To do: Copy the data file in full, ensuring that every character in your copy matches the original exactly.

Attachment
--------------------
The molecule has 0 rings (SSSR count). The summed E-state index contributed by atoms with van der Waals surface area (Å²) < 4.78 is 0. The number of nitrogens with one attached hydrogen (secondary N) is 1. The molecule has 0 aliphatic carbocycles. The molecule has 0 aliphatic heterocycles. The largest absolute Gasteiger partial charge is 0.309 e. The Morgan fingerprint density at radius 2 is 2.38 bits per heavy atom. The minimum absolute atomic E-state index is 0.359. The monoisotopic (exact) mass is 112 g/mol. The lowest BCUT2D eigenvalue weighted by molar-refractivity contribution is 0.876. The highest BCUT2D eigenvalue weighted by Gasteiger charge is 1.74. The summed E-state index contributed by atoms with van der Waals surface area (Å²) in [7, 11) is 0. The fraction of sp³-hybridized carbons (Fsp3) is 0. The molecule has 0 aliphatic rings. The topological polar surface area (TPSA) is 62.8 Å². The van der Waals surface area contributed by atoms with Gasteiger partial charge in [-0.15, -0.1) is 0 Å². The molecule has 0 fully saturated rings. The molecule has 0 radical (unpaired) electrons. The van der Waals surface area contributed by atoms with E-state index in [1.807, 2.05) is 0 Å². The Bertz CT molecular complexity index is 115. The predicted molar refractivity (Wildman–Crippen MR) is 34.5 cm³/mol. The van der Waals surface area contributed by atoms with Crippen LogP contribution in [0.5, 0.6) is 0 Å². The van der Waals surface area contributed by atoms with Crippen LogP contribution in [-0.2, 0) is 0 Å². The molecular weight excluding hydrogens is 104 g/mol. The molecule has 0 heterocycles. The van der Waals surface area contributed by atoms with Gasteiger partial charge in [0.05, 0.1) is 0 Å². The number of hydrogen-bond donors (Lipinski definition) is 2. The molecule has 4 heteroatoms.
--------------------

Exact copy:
The molecule has 0 rings (SSSR count). The summed E-state index contributed by atoms with van der Waals surface area (Å²) < 4.78 is 0. The number of nitrogens with one attached hydrogen (secondary N) is 1. The molecule has 0 aliphatic carbocycles. The molecule has 0 aliphatic heterocycles. The largest absolute Gasteiger partial charge is 0.309 e. The Morgan fingerprint density at radius 2 is 2.38 bits per heavy atom. The minimum absolute atomic E-state index is 0.359. The monoisotopic (exact) mass is 112 g/mol. The lowest BCUT2D eigenvalue weighted by molar-refractivity contribution is 0.876. The highest BCUT2D eigenvalue weighted by Gasteiger charge is 1.74. The summed E-state index contributed by atoms with van der Waals surface area (Å²) in [7, 11) is 0. The fraction of sp³-hybridized carbons (Fsp3) is 0. The molecule has 0 aliphatic rings. The topological polar surface area (TPSA) is 62.8 Å². The van der Waals surface area contributed by atoms with Gasteiger partial charge in [-0.15, -0.1) is 0 Å². The molecule has 0 fully saturated rings. The molecule has 0 radical (unpaired) electrons. The van der Waals surface area contributed by atoms with E-state index in [1.807, 2.05) is 0 Å². The Bertz CT molecular complexity index is 115. The predicted molar refractivity (Wildman–Crippen MR) is 34.5 cm³/mol. The van der Waals surface area contributed by atoms with Crippen LogP contribution in [0.5, 0.6) is 0 Å². The van der Waals surface area contributed by atoms with Crippen LogP contribution in [-0.2, 0) is 0 Å². The molecular weight excluding hydrogens is 104 g/mol. The molecule has 0 heterocycles. The van der Waals surface area contributed by atoms with Gasteiger partial charge in [0.05, 0.1) is 0 Å². The number of hydrogen-bond donors (Lipinski definition) is 2. The molecule has 4 heteroatoms.